Mon. Jan l5,'l7   Jeanne got her tooth out today and collected her nickel.  I have tied the tooth up in a piece of paper and will put it in the envelope in the front of this book.  .   .   .


[227]   Sunday Jan 22, 'l7   Ethel & the babies were over to Greencastle yesterday where they "helped Aunt ‘Nomi’ get married'.  Aunt Nomi is Naomi Gregg who married Mr. John Emmison of New York.  She is an old friend of Ethel’s.  Elsa carried the ring and Jeanne was a ribbon bearer.  They say the babies attracted more attention than the bride and Naomi is a mighty-attractive girl.  I would have liked to have gone, but had to stay home on account of the furnace

as the weather has been pretty cold.


.   .   .


     More and more it looks to me as if I cannot do any building this spring.  Prices are simply too high, and things will have to change.


Mon. Feb 5,'l7   Well it is sometime since I made an entry and not much of anything has happened in the mean time. We have certainly had some severe changes in the temperature which in the last week has varied from 65 degrees above zero to 8 degrees below.  However, our home has been very comfortable.  It is 2 degrees below this morning.


.   .   .    


War in Europe Looms


[228]     It looks as if our foreign situation would become more complicated than ever with the possibility of war for this country with Germany nearer than ever.  Diplomatic relations between the two countries were broken off last Friday by President Wilson.


     I have practically decided not to do any building this year.  As things stand now prices are simply too high.  I hope that by fall there may be a change.


.   .   .


We are liking the place more and more.  It is so fine for the children.  I feel that I am giving them the very best there is.


     Feeling that we were settled in our home, Ethel & I made preparations for another heir.  We expect this person to arrive about the lst of next October.  We are both mighty tickled as our two girls have a fine start and if we are going to have any more children we ought to have them now so that we can enjoy them and they can know us as comparatively young people when they are grown.  My mother was 43 and my father 45 when I was born so that they were getting along in years when I reached maturity.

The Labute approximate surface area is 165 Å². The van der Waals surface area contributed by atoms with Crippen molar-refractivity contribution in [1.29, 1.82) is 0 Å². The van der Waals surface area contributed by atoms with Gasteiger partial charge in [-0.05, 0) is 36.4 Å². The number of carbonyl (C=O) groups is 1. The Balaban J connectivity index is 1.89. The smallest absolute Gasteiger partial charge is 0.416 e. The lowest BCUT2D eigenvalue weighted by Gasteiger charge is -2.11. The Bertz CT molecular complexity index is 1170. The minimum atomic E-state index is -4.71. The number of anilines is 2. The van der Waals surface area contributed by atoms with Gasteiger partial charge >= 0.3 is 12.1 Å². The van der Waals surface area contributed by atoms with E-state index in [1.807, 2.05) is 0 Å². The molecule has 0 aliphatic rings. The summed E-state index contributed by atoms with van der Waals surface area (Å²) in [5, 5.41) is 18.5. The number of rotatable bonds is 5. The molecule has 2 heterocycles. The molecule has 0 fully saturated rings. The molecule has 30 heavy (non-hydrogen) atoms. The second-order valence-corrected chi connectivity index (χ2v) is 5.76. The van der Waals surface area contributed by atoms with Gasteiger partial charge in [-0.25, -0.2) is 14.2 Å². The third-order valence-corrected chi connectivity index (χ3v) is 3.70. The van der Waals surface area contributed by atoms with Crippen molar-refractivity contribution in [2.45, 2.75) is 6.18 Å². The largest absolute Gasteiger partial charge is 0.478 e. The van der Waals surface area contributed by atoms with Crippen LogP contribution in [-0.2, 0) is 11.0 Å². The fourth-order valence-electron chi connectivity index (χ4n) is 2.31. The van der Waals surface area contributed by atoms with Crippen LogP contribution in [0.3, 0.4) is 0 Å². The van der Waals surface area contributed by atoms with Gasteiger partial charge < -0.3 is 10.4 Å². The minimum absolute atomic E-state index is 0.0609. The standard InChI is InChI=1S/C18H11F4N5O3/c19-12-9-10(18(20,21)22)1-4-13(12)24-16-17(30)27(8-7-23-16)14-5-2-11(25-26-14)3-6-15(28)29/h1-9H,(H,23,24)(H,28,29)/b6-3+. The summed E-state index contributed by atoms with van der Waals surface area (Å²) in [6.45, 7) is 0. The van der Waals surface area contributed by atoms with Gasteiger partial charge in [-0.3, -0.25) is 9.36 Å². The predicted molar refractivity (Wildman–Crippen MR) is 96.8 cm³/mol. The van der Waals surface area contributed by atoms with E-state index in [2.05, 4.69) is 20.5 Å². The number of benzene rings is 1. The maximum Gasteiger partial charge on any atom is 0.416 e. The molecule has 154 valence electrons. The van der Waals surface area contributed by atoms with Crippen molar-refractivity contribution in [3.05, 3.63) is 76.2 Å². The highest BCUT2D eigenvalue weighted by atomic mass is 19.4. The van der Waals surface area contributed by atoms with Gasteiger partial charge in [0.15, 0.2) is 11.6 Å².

.   .   .


[229]   Tues Mar. l3, 'l7   There certainly seems to have been very little to write about so far this year.  I have been simply looking after routine matters and staying at home when I did not have to go into the city. 


Conditions are very unsettled.  It looks as if we were on the verge of war with Germany.  Diplomatic relations have been broken off, Germany has declared for unrestricted submarine warfare and the U. S. has replied by arming all vessels. Things look bad.


     Food and commodity prices are at levels never known before and a great deal of suffering is resulting.  On account of supplies I bought ahead in considerable quantities and because of our living in the country where we can buy a good many things direct from the producer we are not feeling this much.


     However, it has put me out of business so far as doing any building is concerned.  I am simply following a policy of lying low and seeing what will happen.


    To change the subject, for some time I have intended to note cute things the kids say.  The other morning at the breakfast table the following took place: Occasion - Elsa spills a glass of milk all over herself and surrounding area.  Her mama (very much provoked)  Elsa! I do wish you would be careful when handling liquids.


     Jeanne - Mama - What's a liquid?

Mama - something that runs.

Daddy to Jeanne - You run so you must be a liquid.

Jeanne - (Rather reproachfully)  I run alright but I don’t drip.